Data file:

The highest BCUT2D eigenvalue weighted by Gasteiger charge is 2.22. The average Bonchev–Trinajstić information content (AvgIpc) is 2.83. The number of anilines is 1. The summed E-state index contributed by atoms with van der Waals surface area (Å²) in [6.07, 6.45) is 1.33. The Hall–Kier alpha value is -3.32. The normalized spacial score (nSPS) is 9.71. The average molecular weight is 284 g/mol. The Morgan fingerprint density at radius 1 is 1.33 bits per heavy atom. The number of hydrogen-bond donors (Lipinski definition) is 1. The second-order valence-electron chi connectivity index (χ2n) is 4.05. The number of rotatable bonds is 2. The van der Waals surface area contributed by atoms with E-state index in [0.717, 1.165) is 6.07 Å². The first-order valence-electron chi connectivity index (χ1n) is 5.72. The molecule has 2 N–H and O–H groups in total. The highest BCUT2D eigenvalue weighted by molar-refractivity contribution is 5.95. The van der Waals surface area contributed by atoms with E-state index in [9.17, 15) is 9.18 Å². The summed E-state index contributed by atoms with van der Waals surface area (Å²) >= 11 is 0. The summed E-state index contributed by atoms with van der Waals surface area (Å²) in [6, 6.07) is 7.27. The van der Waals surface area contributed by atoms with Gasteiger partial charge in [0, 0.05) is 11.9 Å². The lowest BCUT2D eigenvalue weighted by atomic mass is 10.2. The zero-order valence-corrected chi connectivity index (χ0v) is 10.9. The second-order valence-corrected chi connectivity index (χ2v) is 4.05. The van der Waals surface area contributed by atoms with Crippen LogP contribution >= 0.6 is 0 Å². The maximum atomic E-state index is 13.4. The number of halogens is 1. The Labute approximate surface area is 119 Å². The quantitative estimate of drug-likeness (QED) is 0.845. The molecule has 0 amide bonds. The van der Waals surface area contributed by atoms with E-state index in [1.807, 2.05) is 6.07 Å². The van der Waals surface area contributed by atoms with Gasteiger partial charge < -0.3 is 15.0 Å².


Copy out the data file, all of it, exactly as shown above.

The highest BCUT2D eigenvalue weighted by Gasteiger charge is 2.22. The average Bonchev–Trinajstić information content (AvgIpc) is 2.83. The number of anilines is 1. The summed E-state index contributed by atoms with van der Waals surface area (Å²) in [6.07, 6.45) is 1.33. The Hall–Kier alpha value is -3.32. The normalized spacial score (nSPS) is 9.71. The average molecular weight is 284 g/mol. The Morgan fingerprint density at radius 1 is 1.33 bits per heavy atom. The number of hydrogen-bond donors (Lipinski definition) is 1. The second-order valence-electron chi connectivity index (χ2n) is 4.05. The number of rotatable bonds is 2. The van der Waals surface area contributed by atoms with E-state index in [0.717, 1.165) is 6.07 Å². The first-order valence-electron chi connectivity index (χ1n) is 5.72. The molecule has 2 N–H and O–H groups in total. The highest BCUT2D eigenvalue weighted by molar-refractivity contribution is 5.95. The van der Waals surface area contributed by atoms with E-state index in [9.17, 15) is 9.18 Å². The summed E-state index contributed by atoms with van der Waals surface area (Å²) >= 11 is 0. The summed E-state index contributed by atoms with van der Waals surface area (Å²) in [6, 6.07) is 7.27. The van der Waals surface area contributed by atoms with Gasteiger partial charge in [0, 0.05) is 11.9 Å². The lowest BCUT2D eigenvalue weighted by atomic mass is 10.2. The zero-order valence-corrected chi connectivity index (χ0v) is 10.9. The second-order valence-corrected chi connectivity index (χ2v) is 4.05. The van der Waals surface area contributed by atoms with Crippen LogP contribution >= 0.6 is 0 Å². The maximum atomic E-state index is 13.4. The number of halogens is 1. The Labute approximate surface area is 119 Å². The quantitative estimate of drug-likeness (QED) is 0.845. The molecule has 0 amide bonds. The van der Waals surface area contributed by atoms with E-state index in [1.807, 2.05) is 6.07 Å². The van der Waals surface area contributed by atoms with Gasteiger partial charge < -0.3 is 15.0 Å².